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Abstract: PO1055

Predicting Intradialytic Hypotension with Continuous Hemodynamic Monitoring Throughout Hemodialysis

Session Information

Category: Dialysis

  • 701 Dialysis: Hemodialysis and Frequent Dialysis


  • Keane, David Francis, Leeds Teaching Hospitals NHS Trust, Leeds, United Kingdom
  • Raimann, Jochen G., Renal Research Institute, New York, New York, United States
  • Zhang, Hanjie, Renal Research Institute, New York, New York, United States
  • Thijssen, Stephan, Renal Research Institute, New York, New York, United States
  • Willetts, Joanna, Fresenius Medical Care Global Medical Affairs, Waltham, Massachusetts, United States
  • Kotanko, Peter, Renal Research Institute, New York, New York, United States

Intradialytic hypotension (IDH) remains one of the most common complications associated with hemodialysis (HD). The CritLine Monitor (CLM) measures relative blood volume (RBV) and blood oxygen saturation (O2Sat), but uncertainties remain in application of these parameters for predicting IDH. We looked at differences in CLM parameters based on whether an IDH episode was imminent or not as a function of time into a HD session to investigate whether their prognostic ability is dependent on the time into HD.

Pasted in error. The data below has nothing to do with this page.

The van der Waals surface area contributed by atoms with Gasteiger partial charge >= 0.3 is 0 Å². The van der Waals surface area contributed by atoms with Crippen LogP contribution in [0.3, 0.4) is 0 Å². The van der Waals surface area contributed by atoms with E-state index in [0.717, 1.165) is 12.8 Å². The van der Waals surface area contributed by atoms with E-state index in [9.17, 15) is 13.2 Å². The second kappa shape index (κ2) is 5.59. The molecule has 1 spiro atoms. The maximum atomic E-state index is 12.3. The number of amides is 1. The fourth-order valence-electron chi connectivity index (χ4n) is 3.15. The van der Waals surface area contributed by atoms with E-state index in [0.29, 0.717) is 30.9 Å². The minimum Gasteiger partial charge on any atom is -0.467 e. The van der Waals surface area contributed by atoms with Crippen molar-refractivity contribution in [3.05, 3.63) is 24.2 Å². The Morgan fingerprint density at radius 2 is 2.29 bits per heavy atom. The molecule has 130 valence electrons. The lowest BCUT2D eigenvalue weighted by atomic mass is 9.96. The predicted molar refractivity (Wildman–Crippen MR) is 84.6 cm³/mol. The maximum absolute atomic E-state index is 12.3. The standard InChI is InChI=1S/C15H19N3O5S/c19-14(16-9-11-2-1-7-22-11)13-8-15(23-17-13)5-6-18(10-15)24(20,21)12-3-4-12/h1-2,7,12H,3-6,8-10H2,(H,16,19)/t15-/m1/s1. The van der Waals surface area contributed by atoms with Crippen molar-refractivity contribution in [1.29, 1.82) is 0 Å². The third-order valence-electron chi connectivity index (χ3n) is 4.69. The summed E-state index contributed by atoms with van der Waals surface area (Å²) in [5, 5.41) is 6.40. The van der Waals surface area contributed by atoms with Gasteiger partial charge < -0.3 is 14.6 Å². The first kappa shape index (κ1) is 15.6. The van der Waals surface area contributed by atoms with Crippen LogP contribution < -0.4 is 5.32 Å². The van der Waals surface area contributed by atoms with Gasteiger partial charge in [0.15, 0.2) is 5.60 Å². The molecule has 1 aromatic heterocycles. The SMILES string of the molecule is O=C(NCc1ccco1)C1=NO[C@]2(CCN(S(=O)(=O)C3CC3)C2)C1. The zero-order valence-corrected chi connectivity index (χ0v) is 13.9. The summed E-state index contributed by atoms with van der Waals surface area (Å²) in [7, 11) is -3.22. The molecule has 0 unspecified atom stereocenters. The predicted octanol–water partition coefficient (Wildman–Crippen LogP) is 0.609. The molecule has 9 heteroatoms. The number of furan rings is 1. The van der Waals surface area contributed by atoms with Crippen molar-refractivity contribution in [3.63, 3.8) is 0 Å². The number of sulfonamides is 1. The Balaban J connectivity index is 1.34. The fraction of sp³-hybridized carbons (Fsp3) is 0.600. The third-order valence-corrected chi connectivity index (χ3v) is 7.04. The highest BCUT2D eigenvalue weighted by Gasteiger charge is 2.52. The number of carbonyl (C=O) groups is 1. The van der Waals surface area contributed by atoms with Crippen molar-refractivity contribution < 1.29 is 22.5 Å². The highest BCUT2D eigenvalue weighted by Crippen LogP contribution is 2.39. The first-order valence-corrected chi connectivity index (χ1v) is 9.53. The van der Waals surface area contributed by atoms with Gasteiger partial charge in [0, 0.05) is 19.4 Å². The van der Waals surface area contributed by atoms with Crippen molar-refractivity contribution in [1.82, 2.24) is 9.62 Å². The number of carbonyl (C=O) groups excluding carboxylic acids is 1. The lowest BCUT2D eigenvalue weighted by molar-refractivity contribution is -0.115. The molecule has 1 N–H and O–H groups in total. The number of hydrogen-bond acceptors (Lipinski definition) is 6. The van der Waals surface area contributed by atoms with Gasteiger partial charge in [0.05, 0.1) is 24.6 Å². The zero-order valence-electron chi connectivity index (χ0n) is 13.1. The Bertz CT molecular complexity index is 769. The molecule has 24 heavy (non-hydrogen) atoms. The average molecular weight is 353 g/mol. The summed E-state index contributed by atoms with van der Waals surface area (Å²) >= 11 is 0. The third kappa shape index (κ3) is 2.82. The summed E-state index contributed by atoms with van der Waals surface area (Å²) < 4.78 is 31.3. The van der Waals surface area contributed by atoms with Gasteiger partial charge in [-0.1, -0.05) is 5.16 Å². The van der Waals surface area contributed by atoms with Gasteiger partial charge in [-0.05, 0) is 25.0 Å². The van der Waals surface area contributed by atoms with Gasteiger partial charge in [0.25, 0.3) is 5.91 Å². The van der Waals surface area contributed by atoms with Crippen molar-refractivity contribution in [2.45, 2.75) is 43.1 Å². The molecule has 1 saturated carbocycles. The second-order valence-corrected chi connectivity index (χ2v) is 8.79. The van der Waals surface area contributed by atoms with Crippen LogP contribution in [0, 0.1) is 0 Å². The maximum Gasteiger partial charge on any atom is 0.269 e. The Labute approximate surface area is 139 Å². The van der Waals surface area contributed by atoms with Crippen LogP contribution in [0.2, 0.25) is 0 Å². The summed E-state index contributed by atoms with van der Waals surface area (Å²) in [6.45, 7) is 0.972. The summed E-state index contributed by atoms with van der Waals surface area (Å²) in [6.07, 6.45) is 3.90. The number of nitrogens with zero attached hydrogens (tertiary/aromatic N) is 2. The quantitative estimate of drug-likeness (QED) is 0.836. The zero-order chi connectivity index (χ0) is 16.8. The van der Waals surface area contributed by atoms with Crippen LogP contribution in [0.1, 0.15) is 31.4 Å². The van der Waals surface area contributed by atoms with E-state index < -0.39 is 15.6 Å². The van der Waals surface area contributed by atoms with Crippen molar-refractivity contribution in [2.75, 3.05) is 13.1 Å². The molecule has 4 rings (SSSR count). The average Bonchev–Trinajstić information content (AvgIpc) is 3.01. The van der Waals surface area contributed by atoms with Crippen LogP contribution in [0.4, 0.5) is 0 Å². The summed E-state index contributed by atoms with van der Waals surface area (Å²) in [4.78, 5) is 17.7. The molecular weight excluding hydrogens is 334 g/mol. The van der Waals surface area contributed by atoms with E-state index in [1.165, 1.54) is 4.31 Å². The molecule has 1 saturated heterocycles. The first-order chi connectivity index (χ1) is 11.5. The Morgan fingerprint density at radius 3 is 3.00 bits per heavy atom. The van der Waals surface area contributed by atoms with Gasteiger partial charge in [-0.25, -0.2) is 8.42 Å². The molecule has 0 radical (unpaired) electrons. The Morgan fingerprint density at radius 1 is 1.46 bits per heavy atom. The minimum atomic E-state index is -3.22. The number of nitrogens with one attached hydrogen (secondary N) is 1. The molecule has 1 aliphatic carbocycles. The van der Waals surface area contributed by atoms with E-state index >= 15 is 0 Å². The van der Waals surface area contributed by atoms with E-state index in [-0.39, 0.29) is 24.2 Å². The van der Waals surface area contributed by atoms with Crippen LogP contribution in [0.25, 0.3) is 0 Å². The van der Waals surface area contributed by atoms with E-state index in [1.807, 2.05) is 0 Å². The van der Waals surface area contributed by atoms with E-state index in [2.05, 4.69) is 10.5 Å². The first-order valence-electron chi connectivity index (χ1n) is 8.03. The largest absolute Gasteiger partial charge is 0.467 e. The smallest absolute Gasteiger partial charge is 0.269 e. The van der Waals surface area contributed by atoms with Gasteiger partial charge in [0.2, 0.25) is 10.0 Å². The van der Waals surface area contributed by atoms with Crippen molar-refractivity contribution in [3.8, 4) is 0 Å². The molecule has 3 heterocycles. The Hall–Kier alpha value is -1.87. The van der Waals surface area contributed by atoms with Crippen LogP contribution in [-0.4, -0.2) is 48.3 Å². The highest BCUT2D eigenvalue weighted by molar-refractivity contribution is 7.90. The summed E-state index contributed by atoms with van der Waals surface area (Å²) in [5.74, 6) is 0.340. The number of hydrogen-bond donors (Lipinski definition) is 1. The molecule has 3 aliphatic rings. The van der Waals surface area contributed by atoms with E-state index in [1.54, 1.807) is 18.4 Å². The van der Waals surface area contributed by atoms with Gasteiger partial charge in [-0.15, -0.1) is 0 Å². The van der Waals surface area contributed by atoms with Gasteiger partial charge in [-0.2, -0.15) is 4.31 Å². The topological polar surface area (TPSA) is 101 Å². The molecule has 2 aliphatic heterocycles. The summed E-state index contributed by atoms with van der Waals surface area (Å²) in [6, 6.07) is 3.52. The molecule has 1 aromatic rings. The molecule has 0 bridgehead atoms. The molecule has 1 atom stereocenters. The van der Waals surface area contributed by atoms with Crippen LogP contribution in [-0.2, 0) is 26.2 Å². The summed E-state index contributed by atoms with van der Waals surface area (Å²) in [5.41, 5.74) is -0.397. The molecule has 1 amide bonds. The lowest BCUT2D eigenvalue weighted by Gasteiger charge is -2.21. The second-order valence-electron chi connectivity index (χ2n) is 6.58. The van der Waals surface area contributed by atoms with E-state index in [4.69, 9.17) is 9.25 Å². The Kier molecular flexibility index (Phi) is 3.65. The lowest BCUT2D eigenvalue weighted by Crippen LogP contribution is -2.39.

We studied routinely collected data from 17 US dialysis clinics. IDH was defined by systolic blood pressure (SBP) below 90 mmHg. The CLM directly measures RBV and O2Sat, interpreted as arterial O2Sat (SaO2) for all sessions with a fistula or graft and as central venous oxygen saturation (ScvO2) for those with a central venous catheter. For sessions with ScvO2, we also calculated estimated upper body blood flow (eUBBF). We extracted each parameter every 30 minutes through each treatment. We compared variables dependent on whether IDH occurred in the subsequent 30 minutes. Separate linear mixed effects regression models were used at each timepoint, with each CLM parameter as the dependent variable, IDH status as a dummy-coded predictor and subject as a random effect to account for repeated measures on individuals.


We studied 2,791 patients and 197,526 sessions, 160,094 (81%) with SaO2 and 37,432 (19%) with ScvO2 data. IDH occurred in 13% of sessions. RBV was not different in the first 90 minutes for patients approaching IDH compared to those who were not, but was lower thereafter. Differences between the groups were observed throughout HD for ScvO2 and eUBBF, but not SaO2.


The ability for RBV to predict IDH depends on the time of onset. ScvO2 and eUBBF better predict IDH than SaO2, reflecting the dependence of ScvO2 on cardiac output while SaO2 more reflects pulmonary function.

Time course of CLM parameters based on whether IDH will occur in the following 30 mins or not